2 min read
06 Oct

I once had a client who hired me because “I did not believe that the industry they wanted to launch in, had significant potential”. Their mindset was, if one could view the project from the mindset of a sceptic, chances of success are higher. That’s the power of a questioning mind. In a business it is an absolutely invaluable asset.

A 2018 Harvard Business Review article talked about how, sometimes, a brain storming session can be very difficult because it can feel like ideas need to be forced. People do not always want to be judged for their ideas and some problems don’t always have obvious solutions. Instead, if we brainstorm for questions, the entire process becomes easier.

Why is this process of brainstorming and questioning so critical?

“Therapy” for Entrepreneurs

Brainstorming for questions (and answers along the way), is like therapy for entrepreneurs. It helps a leader to clear their head. To look at seemingly unimportant bits of information, and to realise a problem or a solution is brewing somewhere. One client was determined to charge end users for their product. A quick brainstorming session later, we realised that in fact, the suppliers needed to be charged instead for sustainability. This won’t work in every business – but for that business, it was what allowed them to sustain.

The right questions, solve the right problems

Have you ever had a late night discussion with a friend where one person asks the most seemingly absurd question, which then leads to a very interesting conversation? Extrapolate that to your work life. What if you actively seek questions from the naysayers? What if, you understand what it is that your competitors would do in response to what you are planning to do. If you keep asking what could go wrong? It’s likely, you will be able to anticipate a problem far better. This is what business plans help you to do. They force you to think about so many aspects – and the financial impact of every strategic direction. Usually, that means you will question expensive decisions, weigh out the ones that are essential, and prudently use resources.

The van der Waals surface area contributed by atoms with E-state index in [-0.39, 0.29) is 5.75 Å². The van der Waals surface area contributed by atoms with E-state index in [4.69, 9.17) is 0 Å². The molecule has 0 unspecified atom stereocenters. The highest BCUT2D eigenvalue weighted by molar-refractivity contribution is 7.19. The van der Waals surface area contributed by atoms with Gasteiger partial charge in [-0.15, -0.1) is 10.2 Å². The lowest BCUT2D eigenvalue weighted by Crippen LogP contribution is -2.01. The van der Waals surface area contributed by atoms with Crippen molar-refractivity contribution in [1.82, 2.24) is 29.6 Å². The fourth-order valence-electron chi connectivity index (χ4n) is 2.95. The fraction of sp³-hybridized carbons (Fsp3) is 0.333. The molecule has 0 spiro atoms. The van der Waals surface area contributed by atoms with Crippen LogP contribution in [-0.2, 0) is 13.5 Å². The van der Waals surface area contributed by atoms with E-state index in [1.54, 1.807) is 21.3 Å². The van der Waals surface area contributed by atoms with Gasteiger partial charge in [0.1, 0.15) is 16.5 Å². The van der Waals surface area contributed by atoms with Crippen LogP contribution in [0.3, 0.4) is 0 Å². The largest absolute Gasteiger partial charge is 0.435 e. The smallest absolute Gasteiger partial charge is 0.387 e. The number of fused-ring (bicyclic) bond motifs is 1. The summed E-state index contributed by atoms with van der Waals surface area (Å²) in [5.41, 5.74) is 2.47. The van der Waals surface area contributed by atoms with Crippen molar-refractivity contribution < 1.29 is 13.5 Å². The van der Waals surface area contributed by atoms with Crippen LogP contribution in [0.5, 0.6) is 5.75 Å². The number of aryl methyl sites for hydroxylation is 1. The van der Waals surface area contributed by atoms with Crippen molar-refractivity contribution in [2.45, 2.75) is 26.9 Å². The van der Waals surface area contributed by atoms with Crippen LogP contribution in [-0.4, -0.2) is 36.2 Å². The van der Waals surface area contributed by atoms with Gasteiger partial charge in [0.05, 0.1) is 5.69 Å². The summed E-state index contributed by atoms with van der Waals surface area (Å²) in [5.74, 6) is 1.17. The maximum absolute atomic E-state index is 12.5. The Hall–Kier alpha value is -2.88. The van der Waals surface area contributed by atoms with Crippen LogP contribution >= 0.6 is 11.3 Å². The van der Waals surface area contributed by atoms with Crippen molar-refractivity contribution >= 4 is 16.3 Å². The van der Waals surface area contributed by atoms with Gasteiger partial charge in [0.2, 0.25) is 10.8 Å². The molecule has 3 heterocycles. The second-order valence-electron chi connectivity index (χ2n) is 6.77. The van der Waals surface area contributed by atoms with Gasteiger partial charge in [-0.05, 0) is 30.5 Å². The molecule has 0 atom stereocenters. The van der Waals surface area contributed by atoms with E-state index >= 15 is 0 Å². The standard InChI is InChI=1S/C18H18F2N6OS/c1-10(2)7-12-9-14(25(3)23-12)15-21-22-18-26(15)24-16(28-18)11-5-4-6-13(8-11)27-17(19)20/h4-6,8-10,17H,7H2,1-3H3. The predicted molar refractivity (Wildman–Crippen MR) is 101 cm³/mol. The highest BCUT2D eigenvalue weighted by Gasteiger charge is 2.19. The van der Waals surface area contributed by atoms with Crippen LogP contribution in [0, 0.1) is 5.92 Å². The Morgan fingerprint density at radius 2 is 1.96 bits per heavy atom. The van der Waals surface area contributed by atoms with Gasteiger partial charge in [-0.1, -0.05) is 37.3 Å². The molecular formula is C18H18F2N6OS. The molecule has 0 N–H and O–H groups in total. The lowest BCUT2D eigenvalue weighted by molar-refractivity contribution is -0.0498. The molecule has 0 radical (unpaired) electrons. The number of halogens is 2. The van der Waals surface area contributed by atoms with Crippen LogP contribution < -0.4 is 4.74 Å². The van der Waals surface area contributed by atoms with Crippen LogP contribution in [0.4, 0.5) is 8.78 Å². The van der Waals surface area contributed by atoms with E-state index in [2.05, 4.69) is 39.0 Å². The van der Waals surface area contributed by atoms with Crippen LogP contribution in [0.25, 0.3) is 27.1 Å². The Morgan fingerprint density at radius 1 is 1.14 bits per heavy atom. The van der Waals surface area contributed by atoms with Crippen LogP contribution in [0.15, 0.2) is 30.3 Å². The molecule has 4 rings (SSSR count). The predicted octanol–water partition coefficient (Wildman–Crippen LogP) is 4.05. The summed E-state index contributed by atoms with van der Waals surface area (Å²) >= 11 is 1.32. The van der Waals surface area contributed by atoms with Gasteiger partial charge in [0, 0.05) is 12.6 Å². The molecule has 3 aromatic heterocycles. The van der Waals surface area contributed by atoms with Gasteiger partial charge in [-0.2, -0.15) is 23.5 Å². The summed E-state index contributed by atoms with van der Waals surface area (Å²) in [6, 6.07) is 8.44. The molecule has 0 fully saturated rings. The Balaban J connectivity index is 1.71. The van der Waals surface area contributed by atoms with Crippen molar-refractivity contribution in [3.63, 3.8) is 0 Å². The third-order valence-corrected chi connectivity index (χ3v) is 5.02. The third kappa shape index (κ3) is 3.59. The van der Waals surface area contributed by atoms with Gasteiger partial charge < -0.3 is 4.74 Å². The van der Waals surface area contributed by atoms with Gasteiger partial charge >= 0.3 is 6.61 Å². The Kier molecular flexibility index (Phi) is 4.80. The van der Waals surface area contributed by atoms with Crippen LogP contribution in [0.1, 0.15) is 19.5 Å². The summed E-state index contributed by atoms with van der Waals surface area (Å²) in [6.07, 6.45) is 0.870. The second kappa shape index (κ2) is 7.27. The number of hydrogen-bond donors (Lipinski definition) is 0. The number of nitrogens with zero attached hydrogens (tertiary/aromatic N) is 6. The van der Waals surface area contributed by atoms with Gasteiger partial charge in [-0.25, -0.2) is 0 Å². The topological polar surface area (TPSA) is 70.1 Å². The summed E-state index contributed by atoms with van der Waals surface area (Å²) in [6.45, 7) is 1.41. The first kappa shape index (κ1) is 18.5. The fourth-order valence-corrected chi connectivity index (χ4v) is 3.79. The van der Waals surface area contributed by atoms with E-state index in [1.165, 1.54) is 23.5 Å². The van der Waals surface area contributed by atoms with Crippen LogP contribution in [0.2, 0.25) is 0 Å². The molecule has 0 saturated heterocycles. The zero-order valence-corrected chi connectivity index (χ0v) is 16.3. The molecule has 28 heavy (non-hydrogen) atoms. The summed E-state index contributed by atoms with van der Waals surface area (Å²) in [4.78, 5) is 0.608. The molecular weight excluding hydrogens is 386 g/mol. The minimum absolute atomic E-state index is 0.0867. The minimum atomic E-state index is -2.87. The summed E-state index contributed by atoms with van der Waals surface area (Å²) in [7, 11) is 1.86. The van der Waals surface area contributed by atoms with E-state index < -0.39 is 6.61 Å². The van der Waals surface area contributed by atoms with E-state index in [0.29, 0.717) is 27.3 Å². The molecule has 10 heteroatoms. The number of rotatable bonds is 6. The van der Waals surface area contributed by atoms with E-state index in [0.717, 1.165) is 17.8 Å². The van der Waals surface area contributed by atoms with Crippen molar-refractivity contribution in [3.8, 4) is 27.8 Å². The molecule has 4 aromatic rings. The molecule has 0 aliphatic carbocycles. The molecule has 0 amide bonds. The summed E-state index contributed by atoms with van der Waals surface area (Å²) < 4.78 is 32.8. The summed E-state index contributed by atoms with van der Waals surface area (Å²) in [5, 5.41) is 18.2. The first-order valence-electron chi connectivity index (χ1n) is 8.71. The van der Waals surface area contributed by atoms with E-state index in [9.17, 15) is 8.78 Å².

“Why (not)” is a very powerful weapon

Simon Sinek has an entire book on the importance of starting with “Why”. It helps you understand your own motivations. Related to that “why not”, is equally powerful. Why not target that particular market? Why not try another pricing system? I read somewhere about some company that was running a campaign for a product targeting middle aged people. Because the product was made for that age group. However, the sales were at reasonable levels for the senior citizens as well . But this got ignored because no one even looked at how senior citizen sales were running. Until, someone new came and noticed the obvious. The blind spot is a very powerful area that gets ignored when we don’t think of the unlikely.

Some of the most successful entrepreneurs always have some naysayers on their teams. Not because pessimism is pleasant, but because someone who doesn’t agree with you, operates in a different headspace. This also needs you, the entrepreneur, to be strong enough, humble enough and kind enough to make your space safe enough for those questioning minds.

I heard somewhere, that often , rewriting is more important than writing. Nowhere is this more true than in a businesses. The environment is full of factors that impact us. Take to the drawing board often. Go back, revisit, get feedback, re work. Keep questioning, because that is the only way to keep learning and growing.

This article was originally publishes in Bahrain This Months' October 2022 issue.